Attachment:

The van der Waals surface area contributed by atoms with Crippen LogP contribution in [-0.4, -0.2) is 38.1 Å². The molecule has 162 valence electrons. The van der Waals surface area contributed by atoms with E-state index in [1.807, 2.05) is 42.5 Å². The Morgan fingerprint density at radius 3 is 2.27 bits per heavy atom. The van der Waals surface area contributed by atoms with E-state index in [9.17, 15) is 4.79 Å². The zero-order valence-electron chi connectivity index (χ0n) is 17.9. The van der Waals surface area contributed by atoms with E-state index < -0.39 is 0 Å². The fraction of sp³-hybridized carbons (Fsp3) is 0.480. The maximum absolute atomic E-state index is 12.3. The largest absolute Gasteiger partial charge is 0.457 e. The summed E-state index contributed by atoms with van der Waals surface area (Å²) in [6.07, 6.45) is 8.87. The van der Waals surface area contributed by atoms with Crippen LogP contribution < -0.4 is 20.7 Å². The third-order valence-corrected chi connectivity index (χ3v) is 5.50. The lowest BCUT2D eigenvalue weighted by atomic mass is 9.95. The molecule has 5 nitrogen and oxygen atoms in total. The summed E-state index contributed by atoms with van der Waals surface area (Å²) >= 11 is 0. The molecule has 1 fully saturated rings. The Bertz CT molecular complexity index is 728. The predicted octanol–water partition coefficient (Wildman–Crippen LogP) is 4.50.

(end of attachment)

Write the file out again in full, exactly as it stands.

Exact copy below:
The van der Waals surface area contributed by atoms with Crippen LogP contribution in [-0.4, -0.2) is 38.1 Å². The molecule has 162 valence electrons. The van der Waals surface area contributed by atoms with E-state index in [1.807, 2.05) is 42.5 Å². The Morgan fingerprint density at radius 3 is 2.27 bits per heavy atom. The van der Waals surface area contributed by atoms with E-state index in [9.17, 15) is 4.79 Å². The zero-order valence-electron chi connectivity index (χ0n) is 17.9. The van der Waals surface area contributed by atoms with E-state index < -0.39 is 0 Å². The fraction of sp³-hybridized carbons (Fsp3) is 0.480. The maximum absolute atomic E-state index is 12.3. The largest absolute Gasteiger partial charge is 0.457 e. The summed E-state index contributed by atoms with van der Waals surface area (Å²) in [6.07, 6.45) is 8.87. The van der Waals surface area contributed by atoms with Crippen LogP contribution < -0.4 is 20.7 Å². The third-order valence-corrected chi connectivity index (χ3v) is 5.50. The lowest BCUT2D eigenvalue weighted by atomic mass is 9.95. The molecule has 5 nitrogen and oxygen atoms in total. The summed E-state index contributed by atoms with van der Waals surface area (Å²) >= 11 is 0. The molecule has 1 fully saturated rings. The Bertz CT molecular complexity index is 728. The predicted octanol–water partition coefficient (Wildman–Crippen LogP) is 4.50.